It’s elegant, if about as honest as expected, how Thomas smoothly shifts from the actual standard(probable cause) to a standard with no basis whatsoever in law(how tedious and/or lengthy the without-probable-cause search is), and then makes a snarky argument from there.
In a totally different universe, where the fourth amendment guarantees that we shall be secure in our persons, papers, and effects from unreasonably tedious search and seizure; that’d be a fairly compelling argument. As it is, it’s just a non-sequitur in a baggy black robe.
I wonder how long Thomas thinks people should wait. An hour? Is that reasonable to him?
I’d love to make him wait eight minutes while the police get a dog. I wonder how he’d feel then.
What’s more astonishing to me is Scalia apparently sided with the majority. I always thought it was Antonin’s hand moving the Thomas puppet around from behind the robe.
“The dog detected drugs” is not really informative. Does the dog ever fail to signal a hit?
Did the police also find methamphetamine, or did the dog just alert? If there were actual drugs in the car, and their discovery is ruled inadmissible, it’s a bit marginal.
I’d feel less comfortable with the decision if the dog had smelt a body in the trunk
Honestly, I already thought this was the law, but then, I went to a shitty law school.
Yes, during D.A.R.E. class.
I can’t imagine how this case made it to the Supreme Court. I thought this was settled law several centuries ago. Is there some nuance of “probable cause” that had never been tested in court? Or is it just the unique combination of 21st Century, War on Drugs plus Latino defendant? Wait, no, that’s probably happened before.
That was a strange edit of Thomas’ dissent:
“But because [the police officer] made [the suspect] wait for seven or eight extra minutes until a dog arrived, he evidently committed a constitutional violation. Such a view of the Fourth Amendment makes little sense.”
Doesn’t make much sense without the context in previous sentence paragraph:
Had Officer Struble arrested, handcuffed, and taken Rodriguez to the police station for his traffic violation, he would have complied with the Fourth Amendment.
Is it normal to take someone to the station for a traffic violation? There was no indication of him being under the influence. To me, that statement is using absurdity to justify his thinking.
Edit to add: I guess you CAN arrest people for minor traffic infractions, but I also found this:
http://en.wikipedia.org/wiki/Arizona_v._Gant which seems to be relevant here…while they could have arrested him for the purpose of searching his car, it would have been unconstitutional.
Thomas’ point was that the majority believes that a) the officer violated the suspect’s rights when it detained him for 10 minutes to do the drug search, but b) the officer wouldn’t have been violating the suspect’s rights if he had simply arrested the suspect for the traffic violation and done the same search back at the police station.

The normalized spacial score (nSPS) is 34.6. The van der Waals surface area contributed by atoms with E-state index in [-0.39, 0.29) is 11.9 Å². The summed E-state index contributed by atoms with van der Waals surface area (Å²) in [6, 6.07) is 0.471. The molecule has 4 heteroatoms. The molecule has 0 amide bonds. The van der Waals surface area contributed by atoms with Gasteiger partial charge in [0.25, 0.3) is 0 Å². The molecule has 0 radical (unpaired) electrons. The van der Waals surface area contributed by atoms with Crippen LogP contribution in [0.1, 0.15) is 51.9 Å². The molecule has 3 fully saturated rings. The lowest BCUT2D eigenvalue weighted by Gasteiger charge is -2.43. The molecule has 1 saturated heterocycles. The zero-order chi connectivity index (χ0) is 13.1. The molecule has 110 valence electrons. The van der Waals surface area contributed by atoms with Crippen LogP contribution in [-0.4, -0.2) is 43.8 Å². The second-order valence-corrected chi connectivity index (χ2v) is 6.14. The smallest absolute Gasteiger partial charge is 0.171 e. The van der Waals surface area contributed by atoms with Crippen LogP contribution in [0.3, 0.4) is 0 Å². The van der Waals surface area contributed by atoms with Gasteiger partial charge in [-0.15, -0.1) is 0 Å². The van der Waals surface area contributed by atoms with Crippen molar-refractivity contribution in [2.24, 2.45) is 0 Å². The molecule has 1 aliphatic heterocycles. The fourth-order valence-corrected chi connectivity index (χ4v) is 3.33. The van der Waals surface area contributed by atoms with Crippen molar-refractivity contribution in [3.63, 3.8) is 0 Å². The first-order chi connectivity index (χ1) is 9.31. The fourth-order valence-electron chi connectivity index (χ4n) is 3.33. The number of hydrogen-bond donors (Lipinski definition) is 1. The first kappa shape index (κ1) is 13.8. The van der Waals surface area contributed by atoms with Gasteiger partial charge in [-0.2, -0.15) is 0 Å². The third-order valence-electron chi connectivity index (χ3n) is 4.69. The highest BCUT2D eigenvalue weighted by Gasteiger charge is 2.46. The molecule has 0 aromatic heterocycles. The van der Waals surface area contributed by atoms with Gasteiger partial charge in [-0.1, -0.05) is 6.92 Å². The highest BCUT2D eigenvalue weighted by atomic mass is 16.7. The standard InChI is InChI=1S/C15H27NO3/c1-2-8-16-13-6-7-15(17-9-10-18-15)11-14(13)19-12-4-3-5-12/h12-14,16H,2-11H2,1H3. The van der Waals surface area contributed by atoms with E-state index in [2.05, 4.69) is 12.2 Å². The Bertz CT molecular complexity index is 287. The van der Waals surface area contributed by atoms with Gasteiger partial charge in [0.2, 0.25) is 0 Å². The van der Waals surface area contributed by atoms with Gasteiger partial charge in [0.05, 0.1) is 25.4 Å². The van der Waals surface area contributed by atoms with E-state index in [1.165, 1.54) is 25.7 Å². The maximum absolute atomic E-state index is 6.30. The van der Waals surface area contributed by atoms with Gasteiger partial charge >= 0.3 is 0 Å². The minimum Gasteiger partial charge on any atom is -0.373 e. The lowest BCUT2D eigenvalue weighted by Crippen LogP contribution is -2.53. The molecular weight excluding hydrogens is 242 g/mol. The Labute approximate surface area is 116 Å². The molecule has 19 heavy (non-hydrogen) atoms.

One interpretation of the ruling is that police should simply arrest people more frequently for traffic violations where they suspect drugs might be in the car, which is in some ways more onerous than allowing police to detain people for a few minutes to get the drug dog (presumably staff levels will prevent widespread adoption of such a tactic).
OTOH, still weird that drug dogs are allowed at all given all the evidence that they don’t provide accurate independent confirmation of drugs.
Nino Scalia has always been pretty strong on the Fourth Amendment.
Also, there’s as much identical thinking on the left of the court as there is on the right – these numbers are a little misleading as there are a whole bunch of cases that end up going 9-0, but, it’s worth a read if you mean to stick by that trope.
There was an episode of “Law & Order” where the detectives, while waiting for a warrant, inserted a toothpick in the suspect’s apartment door lock to keep him from entering and possibly destroying evidence. In that fictional case the judge ruled the act of tampering with the lock was illegal, and is somewhat mirrored here.
That said, there are a lot of aspects of this case that are troubling, no matter how the court ruled. Why ask for permission to search the car with a dog, if you’re going to do it anyway? If Thomas is nit-picking over “seven or eight minutes” that the suspect was detained, well, why not seven or eight hours? Where exactly is the point where it becomes unreasonable? Then there is the use of dogs, who can provide evidence against you, but who can’t be cross-examined in court, and who have been shown to be unreliable.
Whenever the handler signals the dog not to.
In my bike messenger days, I used to work and play with lots of herb on me. The drug dogs always went nuts when I was around, and the cops just laughed. Apparently it was a running gag that they couldn’t be bothered chasing us down for the stuff.
Im guessing you are caucasian.
I could pass for caucasian to some. Which isn’t very relevant, Boston messengers of that time at least were as diverse a crowd as you could hope for, and many, if not most, were holding something. Including quite a few rastas who were never hassled either. My guess is that the PD only ever had K9 units downtown because they were on their way out to where the “real” busts were.
I wish someone would go to the Supreme Court to challenge the validity of alerts by drug-sniffing dogs. They are evidently less reliable than a coin toss. If you’re Latino, then the dogs are a lot less reliable than a coin toss.